Swim lane reservations
This #thankyouthursday, I am grateful for swim lane reservations.
In eleven minutes I am scheduled to get into the pool, and for a full half hour, I have a swim lane all to myself.
I am not really a swimmer, although I guess I am on my way to becoming one. And when I first started exploring the idea, I was intimidated by the idea of swim lane reservations. I didn’t really know what I was doing, so it felt intense to reserve thirty minutes—or more specifically, to take thirty minutes away from other people.
Because that is how it initially felt, like I was taking something from someone else by reserving a swim lane for myself. Swim lane reservations at my community center are competitive: You have to set a timer days in advance, because slots fill within minutes of being released.
But now when I reserve a swim lane I know I am not taking anything from anyone, at least no more than they are taking something from me if they make a reservation before I am able to.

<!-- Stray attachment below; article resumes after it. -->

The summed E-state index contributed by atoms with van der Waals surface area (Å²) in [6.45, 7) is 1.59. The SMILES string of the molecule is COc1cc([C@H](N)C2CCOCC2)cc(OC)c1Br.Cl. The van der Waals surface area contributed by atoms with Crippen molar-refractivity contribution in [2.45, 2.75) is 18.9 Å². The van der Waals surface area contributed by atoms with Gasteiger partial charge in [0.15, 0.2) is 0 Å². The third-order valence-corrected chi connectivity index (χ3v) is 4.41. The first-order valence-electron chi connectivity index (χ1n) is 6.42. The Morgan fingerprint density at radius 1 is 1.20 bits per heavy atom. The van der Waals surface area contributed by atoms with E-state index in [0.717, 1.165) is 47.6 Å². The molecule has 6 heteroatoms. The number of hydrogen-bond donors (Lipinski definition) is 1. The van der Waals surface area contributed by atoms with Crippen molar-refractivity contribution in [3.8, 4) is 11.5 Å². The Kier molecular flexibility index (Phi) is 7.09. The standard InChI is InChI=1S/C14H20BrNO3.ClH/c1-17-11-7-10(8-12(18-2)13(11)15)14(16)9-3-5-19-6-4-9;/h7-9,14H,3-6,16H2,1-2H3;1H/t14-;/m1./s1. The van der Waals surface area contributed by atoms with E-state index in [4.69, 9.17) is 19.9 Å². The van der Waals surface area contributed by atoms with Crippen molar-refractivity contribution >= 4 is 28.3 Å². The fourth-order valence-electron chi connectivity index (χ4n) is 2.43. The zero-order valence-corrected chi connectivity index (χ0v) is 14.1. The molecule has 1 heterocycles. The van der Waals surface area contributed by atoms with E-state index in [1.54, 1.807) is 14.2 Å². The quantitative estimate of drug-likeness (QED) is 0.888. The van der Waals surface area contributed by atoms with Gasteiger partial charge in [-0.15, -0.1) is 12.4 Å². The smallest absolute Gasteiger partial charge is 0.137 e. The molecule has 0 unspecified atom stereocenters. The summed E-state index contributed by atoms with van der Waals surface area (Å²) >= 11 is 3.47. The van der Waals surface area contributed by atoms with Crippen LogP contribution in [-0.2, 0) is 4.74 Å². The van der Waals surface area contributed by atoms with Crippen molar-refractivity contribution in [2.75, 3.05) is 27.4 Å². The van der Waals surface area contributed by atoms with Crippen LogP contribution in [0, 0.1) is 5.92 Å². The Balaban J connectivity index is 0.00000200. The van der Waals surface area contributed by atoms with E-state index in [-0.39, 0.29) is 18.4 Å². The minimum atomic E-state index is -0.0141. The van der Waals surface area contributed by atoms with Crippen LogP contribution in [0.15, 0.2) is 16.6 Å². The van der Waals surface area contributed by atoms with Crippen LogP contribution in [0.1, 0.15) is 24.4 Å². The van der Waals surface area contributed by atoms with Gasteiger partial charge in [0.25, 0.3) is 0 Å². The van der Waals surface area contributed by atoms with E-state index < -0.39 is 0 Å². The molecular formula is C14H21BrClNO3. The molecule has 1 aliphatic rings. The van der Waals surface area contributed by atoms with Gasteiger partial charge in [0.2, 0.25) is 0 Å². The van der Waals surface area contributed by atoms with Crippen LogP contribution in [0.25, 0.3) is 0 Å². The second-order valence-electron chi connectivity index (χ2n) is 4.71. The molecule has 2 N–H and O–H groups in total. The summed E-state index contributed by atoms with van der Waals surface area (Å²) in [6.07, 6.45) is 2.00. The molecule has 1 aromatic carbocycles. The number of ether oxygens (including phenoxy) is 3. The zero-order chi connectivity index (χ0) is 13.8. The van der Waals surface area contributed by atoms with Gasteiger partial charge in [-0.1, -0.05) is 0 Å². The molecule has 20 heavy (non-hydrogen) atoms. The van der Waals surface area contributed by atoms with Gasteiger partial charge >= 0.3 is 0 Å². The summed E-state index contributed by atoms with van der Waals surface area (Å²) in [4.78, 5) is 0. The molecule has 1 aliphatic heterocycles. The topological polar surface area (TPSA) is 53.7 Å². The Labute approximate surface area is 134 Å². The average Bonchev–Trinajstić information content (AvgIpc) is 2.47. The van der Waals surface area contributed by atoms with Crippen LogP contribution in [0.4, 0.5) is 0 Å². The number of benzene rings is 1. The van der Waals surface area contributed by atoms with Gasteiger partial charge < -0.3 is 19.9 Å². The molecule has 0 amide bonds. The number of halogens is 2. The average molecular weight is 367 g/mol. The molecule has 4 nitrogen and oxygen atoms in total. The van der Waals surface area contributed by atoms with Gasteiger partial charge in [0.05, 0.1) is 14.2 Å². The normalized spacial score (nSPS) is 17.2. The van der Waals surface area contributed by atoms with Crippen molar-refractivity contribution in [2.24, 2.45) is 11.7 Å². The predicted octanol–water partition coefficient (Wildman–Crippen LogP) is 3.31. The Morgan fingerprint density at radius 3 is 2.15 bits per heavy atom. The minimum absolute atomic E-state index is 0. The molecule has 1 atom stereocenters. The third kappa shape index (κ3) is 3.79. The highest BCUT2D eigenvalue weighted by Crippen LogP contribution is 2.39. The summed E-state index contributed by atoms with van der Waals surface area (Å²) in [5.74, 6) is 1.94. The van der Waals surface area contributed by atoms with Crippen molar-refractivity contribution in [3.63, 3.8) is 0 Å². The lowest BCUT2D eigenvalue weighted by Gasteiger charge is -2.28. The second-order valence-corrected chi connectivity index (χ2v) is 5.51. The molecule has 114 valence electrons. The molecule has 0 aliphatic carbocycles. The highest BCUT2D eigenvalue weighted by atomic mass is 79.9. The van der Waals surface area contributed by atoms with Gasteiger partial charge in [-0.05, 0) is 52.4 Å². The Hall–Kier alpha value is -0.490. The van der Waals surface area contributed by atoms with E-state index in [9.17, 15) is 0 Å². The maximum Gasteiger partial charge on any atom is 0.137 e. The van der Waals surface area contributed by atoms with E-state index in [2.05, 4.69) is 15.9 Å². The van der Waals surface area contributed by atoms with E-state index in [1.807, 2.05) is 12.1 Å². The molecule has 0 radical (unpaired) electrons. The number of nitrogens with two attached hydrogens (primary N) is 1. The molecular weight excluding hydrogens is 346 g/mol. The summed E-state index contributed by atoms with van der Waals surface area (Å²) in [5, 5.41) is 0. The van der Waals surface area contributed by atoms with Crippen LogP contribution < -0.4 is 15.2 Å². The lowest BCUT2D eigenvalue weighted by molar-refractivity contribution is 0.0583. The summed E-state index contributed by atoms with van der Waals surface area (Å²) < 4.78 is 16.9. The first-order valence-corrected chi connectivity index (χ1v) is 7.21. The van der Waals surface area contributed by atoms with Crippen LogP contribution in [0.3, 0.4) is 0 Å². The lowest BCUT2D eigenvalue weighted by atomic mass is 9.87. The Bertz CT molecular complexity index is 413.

Swim lane reservations are a gift to myself. And even though the process is still a bit intimidating, I am grateful for it because I can’t honestly say I would otherwise commit to a new and unfamiliar exercise. It would be very easy to tell myself, “Oh, I’ll go later today. Or tomorrow.” Or never. But if I have managed to snag a reservation, you can be sure I am planning to show up.
It’s only been a few weeks since I started prioritizing swimming as part of my self-care routine, so I don’t know yet whether this will be a long-term addition to my lifestyle. But for now, I am really liking it.
When I am swimming, there is nothing to do but focus on my body and breathe. And even though thoughts will inevitably cloud my brain, I am compelled to regularly clear my mind, because otherwise I lose track of my body and breath and end up with a mouth full of water. Basically, swimming is a great form of meditation. And I am grateful for it.
Love > fear,